As is evidenced by a low priority assigned to this topic, some dentists may not recognize the severity of this challenge. Young dentists are not attending CE courses as frequently as previous generations of dentists have attended. They are more interested in online presentations. The result is a diminished amount of social/professional interaction between young and older dentists. One of the topics described above, helping young dentists get started in practice, should include this point. Older dentists should encourage young dentists to go to CE courses with them to assist the young dentists in furthering their education. Equally important, such interaction will show young dentists the value of live CE and interaction with peers.

Continuing Proliferation of Proprietary Dental Hygiene Schools
The responses to this question undoubtedly had mixed messages. It is a general opinion of dentists that DHs have had inappropriately high salaries when compared to other professions requiring similar education. However, overpopulation of DHs could lower entrance standards and the overall competency of the DH profession. Undoubtedly this challenge would have a higher priority if answered solely by dental hygienists.

High Dental Hygiene Tuition
The challenges here are similar to high dental school tuition, and a survey of solely dental hygienists would probably yield a higher priority ranking.

Lack of Dental Student and Dental Laboratory Student Interaction While in Dental School
Although the desirability of having these two groups interact while in school seems to be logical, the respondents rated this topic to be in the lowest priority category.

Lack of Dental Laboratory Knowledge and Laboratory Experiences for Dental Students
There is no question that dental students do not receive as much technical knowledge and experience as they did in the past. The proliferation of new information in the profession, which has congested dental school curricula, and the changing and expanding of knowledge in the profession into other areas, have undoubtedly influenced respondents to feel that this topic is not as important as in the past. I feel that at least some introduction to the technical phases of dental laboratory work is essential for students to allow them to understand this aspect of dentistry and to communicate with dental technicians.

Dental Company Sponsorship of Continuing Education Courses
This item received relatively low priority for action. Apparently respondents recognize and expect dentists to be intelligent enough to realize that the majority of dental continuing education speakers express factual information in spite of who paid for the program. Further, when a dentist enrolls in a program funded by a specific company they should expect to hear about the products and biases of that company.

Dental Company Sponsorship of Dental Magazines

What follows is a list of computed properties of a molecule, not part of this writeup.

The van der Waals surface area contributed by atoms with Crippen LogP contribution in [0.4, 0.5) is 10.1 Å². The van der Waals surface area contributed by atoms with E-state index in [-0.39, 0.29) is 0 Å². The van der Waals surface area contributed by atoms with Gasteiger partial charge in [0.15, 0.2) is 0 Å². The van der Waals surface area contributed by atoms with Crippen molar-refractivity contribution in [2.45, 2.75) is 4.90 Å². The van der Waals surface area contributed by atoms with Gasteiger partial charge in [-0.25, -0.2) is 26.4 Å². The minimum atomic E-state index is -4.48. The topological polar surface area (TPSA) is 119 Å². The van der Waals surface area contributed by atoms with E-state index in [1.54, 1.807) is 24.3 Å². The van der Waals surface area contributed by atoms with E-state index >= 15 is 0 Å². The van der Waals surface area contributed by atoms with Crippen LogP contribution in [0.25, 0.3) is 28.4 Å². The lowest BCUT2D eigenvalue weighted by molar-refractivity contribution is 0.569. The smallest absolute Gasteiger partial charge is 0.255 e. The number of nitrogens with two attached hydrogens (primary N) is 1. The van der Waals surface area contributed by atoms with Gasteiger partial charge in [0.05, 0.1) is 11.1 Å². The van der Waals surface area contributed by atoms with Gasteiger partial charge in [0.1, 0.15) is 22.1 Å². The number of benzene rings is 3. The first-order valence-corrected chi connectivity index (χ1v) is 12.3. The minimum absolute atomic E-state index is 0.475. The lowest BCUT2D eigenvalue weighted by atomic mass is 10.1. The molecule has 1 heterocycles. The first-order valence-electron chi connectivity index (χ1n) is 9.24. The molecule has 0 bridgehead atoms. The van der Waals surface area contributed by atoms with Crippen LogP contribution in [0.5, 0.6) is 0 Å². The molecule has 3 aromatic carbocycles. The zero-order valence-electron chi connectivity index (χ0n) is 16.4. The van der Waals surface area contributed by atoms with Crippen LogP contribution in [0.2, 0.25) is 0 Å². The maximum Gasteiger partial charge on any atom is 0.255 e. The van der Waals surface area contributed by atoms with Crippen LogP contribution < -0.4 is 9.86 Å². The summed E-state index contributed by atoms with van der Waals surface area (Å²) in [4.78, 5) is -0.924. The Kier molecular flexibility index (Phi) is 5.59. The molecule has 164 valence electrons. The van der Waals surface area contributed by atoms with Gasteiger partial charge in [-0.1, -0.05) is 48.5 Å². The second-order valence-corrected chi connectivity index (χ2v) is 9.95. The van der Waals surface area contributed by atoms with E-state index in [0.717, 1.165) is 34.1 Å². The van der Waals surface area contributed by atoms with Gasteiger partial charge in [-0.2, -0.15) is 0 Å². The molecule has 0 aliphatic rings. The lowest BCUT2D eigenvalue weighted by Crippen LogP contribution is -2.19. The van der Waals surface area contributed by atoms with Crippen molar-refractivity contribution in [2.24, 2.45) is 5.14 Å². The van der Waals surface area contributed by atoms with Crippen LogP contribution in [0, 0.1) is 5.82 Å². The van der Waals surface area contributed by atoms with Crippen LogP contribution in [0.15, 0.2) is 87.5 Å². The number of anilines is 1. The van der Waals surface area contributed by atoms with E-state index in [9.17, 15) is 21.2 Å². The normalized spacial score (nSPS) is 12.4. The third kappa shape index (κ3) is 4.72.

As in the preceding topic, this subject does not seem to concern dentists for the same reasons expressed in that item.

Need for Stimulation by Profession Leadership for Programs Supporting Access to Care
The responses indicate that dentists feel this is not as large of a problem as some leaders feel it is. Some respondents indicated that lack of funding is the major problem most causative for lack of access to care, not the availability of practitioners. The items indicating challenges with overpopulation of dentists and dental hygienists seem to substantiate this belief.

Conclusions
In spite of the many laudatory characteristics of the U.S. dental profession, there are many serious challenges present. Some of these problems seem unsolvable, while others could probably be solved by immediate action by the appropriate organizations to overcome them. This survey ranked the various potential problems facing the profession. It is the intent of this article to motivate those involved individuals, organizations and the American Dental Association to place effort on overcoming the identified problems.

*Special thanks are given to the staffs of Clinicians Report, Dentaltown and the Madow Group for surveying their client groups to obtain the data used in this article.

Author’s Bio
Dr. Gordon J. Christensen is founder and director of Practical Clinical Courses (PCC) in Utah. This group is an international continuing education organization providing courses and videos for all dental professionals. He is also co-founder of the nonprofit Gordon J. Christensen Clinicians Report (previously CRA), as well as an adjunct professor for Brigham Young University and University of Utah. He is a diplomate with the American Board of Prosthodontics. Dr. Christensen has presented more than 45,000 hours of continuing education throughout the world and has published many articles and books. Further information is available at www.pccdental.com.